Exhaust-gas recirculation boost--increases the exhaust-gas 
recirculation used in the combustion process to increase thermal 
efficiency and reduce pumping losses.
     Diesel engines--have several characteristics that give 
superior fuel efficiency, including reduced pumping losses due to lack 
of (or greatly reduced) throttling, and a combustion cycle that 
operates at a higher compression ratio, with a very lean air/fuel 
mixture, relative to an equivalent-performance gasoline engine. This 
technology requires additional enablers, such as NOx trap 
catalyst after-treatment or selective catalytic reduction 
NOx after-treatment. The cost and effectiveness estimates 
for the diesel engine and aftertreatment system utilized in this 
proposal have been revised from the NHTSA MY 2011 CAFE final rule, and 
the agencies request comment on these diesel cost estimates.
    Types of transmission technologies considered include:
     Improved automatic transmission controls--optimizes shift 
schedule to maximize fuel efficiency under wide ranging conditions, and 
minimizes losses associated with torque converter slip through lock-up 
or modulation.
     Six-, seven-, and eight-speed automatic transmissions--the 
gear ratio spacing and transmission ratio are optimized for a broader 
range of engine operating conditions.
     Dual clutch or automated shift manual transmissions--are 
similar to manual transmissions, but the vehicle controls shifting and 
launch functions. A dual-clutch automated shift manual transmission 
uses separate clutches for even-numbered and odd-numbered gears, so the 
next expected gear is pre-selected, which allows for faster and 
smoother shifting.
     Continuously variable transmission--commonly uses V-shaped 
pulleys connected by a metal belt rather than gears to provide ratios 
for operation. Unlike manual and automatic transmissions with fixed 
transmission ratios, continuously variable transmissions can provide 
fully variable transmission ratios with an infinite number of gears, 
enabling finer optimization of transmission torque multiplication under 
different operating conditions so that the engine can operate at higher 
efficiency.
     Manual 6-speed transmission--offers an additional gear 
ratio, often with a higher overdrive gear ratio, than a 5-speed manual 
transmission.
    Types of vehicle technologies considered include:
     Low-rolling-resistance tires--have characteristics that 
reduce frictional losses associated with the energy dissipated in the 
deformation of the tires under load, therefore improving fuel economy 
and reducing CO2 emissions.
     Low-drag brakes--reduce the sliding friction of disc brake 
pads on rotors when the brakes are not engaged because the brake pads 
are pulled away from the rotors.

[[Page 49501]]

     Front or secondary axle disconnect for four-wheel drive 
systems--provides a torque distribution disconnect between front and 
rear axles when torque is not required for the non-driving axle. This 
results in the reduction of associated parasitic energy losses.
     Aerodynamic drag reduction--is achieved by changing 
vehicle shape or reducing frontal area, including skirts, air dams,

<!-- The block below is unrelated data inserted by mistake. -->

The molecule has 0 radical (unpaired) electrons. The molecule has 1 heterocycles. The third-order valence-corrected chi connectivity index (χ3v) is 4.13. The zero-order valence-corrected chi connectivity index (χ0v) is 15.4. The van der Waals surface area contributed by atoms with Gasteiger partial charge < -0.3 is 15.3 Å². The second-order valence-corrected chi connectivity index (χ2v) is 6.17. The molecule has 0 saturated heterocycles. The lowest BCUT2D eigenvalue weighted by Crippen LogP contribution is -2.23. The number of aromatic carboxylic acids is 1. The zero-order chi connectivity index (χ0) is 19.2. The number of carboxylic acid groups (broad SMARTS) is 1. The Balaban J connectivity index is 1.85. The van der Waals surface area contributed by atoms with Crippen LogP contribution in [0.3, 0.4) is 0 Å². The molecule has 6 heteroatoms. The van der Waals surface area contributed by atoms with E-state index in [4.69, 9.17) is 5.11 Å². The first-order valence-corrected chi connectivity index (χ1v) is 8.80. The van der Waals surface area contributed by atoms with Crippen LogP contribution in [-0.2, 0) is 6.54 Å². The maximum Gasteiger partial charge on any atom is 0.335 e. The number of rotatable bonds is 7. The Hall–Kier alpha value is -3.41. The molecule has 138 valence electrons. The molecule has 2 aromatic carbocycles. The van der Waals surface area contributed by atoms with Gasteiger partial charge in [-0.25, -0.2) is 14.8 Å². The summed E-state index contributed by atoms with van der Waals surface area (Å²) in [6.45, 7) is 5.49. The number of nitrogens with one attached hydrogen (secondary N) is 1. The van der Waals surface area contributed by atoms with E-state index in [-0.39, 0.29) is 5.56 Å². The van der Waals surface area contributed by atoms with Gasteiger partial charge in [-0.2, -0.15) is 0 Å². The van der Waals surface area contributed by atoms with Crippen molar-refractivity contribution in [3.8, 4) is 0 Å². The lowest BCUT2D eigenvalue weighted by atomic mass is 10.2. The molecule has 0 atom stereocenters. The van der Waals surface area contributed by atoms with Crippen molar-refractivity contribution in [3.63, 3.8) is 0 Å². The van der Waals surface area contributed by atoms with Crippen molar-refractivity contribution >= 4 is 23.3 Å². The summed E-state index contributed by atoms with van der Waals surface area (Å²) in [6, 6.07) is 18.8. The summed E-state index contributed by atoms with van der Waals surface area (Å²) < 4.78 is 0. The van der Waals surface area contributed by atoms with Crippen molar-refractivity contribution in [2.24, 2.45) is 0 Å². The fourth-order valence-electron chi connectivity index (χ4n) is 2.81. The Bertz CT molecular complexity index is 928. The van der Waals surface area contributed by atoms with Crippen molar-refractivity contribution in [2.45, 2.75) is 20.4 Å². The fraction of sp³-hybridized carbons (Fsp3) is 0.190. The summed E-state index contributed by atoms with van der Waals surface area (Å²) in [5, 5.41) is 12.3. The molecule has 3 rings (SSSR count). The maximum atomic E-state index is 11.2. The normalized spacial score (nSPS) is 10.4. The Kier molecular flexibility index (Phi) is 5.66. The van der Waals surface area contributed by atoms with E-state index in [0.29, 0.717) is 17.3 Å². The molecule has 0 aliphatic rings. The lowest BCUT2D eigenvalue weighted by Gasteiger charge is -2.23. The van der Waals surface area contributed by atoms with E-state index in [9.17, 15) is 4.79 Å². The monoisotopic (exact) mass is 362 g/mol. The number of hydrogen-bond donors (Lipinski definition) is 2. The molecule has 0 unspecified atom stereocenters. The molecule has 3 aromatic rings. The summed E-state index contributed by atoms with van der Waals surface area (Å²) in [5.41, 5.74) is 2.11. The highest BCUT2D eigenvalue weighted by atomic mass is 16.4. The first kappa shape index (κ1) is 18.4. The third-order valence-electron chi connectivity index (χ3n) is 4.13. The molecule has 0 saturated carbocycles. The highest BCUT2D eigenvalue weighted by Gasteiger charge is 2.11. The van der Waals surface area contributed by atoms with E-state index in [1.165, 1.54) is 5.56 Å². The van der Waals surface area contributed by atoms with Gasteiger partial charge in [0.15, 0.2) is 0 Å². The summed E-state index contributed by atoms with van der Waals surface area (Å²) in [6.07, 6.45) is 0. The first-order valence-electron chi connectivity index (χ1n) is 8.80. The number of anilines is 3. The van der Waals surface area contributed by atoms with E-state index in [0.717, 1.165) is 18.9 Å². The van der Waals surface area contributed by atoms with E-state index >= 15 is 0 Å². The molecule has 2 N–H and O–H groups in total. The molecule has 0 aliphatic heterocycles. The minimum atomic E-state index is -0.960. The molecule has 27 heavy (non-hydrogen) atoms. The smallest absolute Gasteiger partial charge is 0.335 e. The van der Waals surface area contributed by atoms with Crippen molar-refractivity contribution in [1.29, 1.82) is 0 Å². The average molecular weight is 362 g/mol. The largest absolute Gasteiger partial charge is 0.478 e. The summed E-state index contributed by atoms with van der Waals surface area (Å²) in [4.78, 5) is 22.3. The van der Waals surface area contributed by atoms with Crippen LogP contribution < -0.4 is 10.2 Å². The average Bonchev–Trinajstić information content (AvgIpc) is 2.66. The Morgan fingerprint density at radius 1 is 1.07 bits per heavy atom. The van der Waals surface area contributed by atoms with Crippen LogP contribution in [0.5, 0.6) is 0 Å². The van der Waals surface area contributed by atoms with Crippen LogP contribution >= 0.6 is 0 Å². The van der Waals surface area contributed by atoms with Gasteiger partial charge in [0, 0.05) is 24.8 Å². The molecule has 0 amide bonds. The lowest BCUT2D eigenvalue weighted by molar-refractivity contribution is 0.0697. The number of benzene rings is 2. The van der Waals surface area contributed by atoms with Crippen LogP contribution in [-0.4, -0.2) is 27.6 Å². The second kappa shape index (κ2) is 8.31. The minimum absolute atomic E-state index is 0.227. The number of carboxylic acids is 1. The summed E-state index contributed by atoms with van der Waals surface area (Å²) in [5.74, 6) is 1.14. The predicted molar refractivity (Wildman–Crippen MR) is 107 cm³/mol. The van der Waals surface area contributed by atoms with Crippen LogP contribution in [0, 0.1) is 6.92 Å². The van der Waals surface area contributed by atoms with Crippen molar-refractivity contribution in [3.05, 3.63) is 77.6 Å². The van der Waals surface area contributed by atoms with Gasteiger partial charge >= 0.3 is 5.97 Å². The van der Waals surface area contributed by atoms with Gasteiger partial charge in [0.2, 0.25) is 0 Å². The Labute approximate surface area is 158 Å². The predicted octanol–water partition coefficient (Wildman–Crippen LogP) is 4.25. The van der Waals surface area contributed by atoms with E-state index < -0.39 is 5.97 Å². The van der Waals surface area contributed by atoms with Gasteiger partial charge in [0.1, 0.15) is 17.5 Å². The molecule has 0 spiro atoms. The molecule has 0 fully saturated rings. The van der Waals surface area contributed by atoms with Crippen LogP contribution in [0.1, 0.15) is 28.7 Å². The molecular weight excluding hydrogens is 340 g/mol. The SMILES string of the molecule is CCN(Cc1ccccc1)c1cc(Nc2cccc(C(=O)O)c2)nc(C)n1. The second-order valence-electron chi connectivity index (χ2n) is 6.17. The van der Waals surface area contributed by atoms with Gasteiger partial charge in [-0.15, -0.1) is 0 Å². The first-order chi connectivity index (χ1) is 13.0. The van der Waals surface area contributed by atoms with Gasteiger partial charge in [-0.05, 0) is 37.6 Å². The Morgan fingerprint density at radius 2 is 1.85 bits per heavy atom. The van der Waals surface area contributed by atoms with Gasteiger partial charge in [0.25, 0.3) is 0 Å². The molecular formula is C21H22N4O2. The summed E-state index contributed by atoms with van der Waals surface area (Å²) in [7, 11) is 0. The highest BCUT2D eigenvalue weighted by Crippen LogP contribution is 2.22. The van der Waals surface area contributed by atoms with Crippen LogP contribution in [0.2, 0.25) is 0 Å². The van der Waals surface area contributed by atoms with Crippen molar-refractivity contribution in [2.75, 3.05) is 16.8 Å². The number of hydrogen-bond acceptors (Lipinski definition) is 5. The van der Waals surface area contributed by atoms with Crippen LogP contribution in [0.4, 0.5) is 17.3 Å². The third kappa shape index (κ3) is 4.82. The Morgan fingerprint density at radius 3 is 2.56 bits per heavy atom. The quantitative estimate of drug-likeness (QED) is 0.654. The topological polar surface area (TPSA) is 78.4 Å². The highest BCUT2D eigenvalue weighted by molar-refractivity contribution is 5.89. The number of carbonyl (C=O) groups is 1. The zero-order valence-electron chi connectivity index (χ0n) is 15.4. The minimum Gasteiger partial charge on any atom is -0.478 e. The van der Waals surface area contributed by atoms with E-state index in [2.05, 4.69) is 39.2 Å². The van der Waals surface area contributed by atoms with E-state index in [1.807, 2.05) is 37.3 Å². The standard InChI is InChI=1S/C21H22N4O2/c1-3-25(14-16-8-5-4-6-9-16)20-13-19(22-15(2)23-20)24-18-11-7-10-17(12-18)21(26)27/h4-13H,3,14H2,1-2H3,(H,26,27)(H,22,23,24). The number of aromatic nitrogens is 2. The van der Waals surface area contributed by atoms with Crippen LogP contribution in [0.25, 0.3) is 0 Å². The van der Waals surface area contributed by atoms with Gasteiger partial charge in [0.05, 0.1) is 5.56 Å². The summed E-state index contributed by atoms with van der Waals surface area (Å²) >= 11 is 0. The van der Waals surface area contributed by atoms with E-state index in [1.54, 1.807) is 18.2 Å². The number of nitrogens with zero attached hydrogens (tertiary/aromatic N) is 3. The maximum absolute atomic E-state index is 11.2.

underbody covers, and more aerodynamic side view mirrors.
     Mass reduction and material substitution--Mass reduction 
encompasses a variety of techniques ranging from improved design and 
better component integration to application of lighter and higher-
strength materials. Mass reduction is further compounded by reductions 
in engine power and ancillary systems (transmission, steering, brakes, 
suspension, etc.). The agencies recognize there is a range of diversity 
and complexity for mass reduction and material substitution 
technologies and there are many techniques that automotive suppliers 
and manufacturers are using to achieve the levels of this technology 
that the agencies have modeled in our analysis for this proposal. The 
agencies seek comments on the methods, costs, and effectiveness 
estimates associated with mass reduction and material substitution 
techniques that manufacturers intend to employ for reducing fuel 
consumption and CO2 emissions during the rulemaking time 
frame.
    Types of electrification/accessory and hybrid technologies 
considered include:
     Electric power steering (EPS)--is an electrically-assisted 
steering system that has advantages over traditional hydraulic power 
steering because it replaces a continuously operated hydraulic pump, 
thereby reducing parasitic losses from the accessory drive.
     Improved accessories (IACC)--may include high efficiency 
alternators, electrically driven (i.e., on-demand) water pumps and 
cooling fans. This excludes other electrical accessories such as 
electric oil pumps and electrically driven air conditioner compressors.
     Air Conditioner Systems--These technologies include 
improved hoses, connectors and seals for leakage control. They also 
include improved compressors, expansion valves, heat exchangers and the 
control of these components for the purposes of improving tailpipe 
CO2 emissions as a result of A/C use. These technologies are 
covered separately in the EPA RIA.
     12-volt micro-hybrid (MHEV)--also known as idle-stop or 
start stop and commonly implemented as a 12-volt belt-driven integrated 
starter-generator, this is the most basic hybrid system that 
facilitates idle-stop capability. Along with other enablers, this 
system replaces a common alternator with a belt-driven enhanced power 
starter-alternator, and a revised accessory drive system.
     Higher Voltage Stop-Start/Belt Integrated Starter 
Generator (BISG)--provides idle-stop capability and uses a high voltage 
battery with increased energy capacity over typical automotive 
batteries. The higher system voltage allows the use of a smaller, more 
powerful electric motor. This system replaces a standard alternator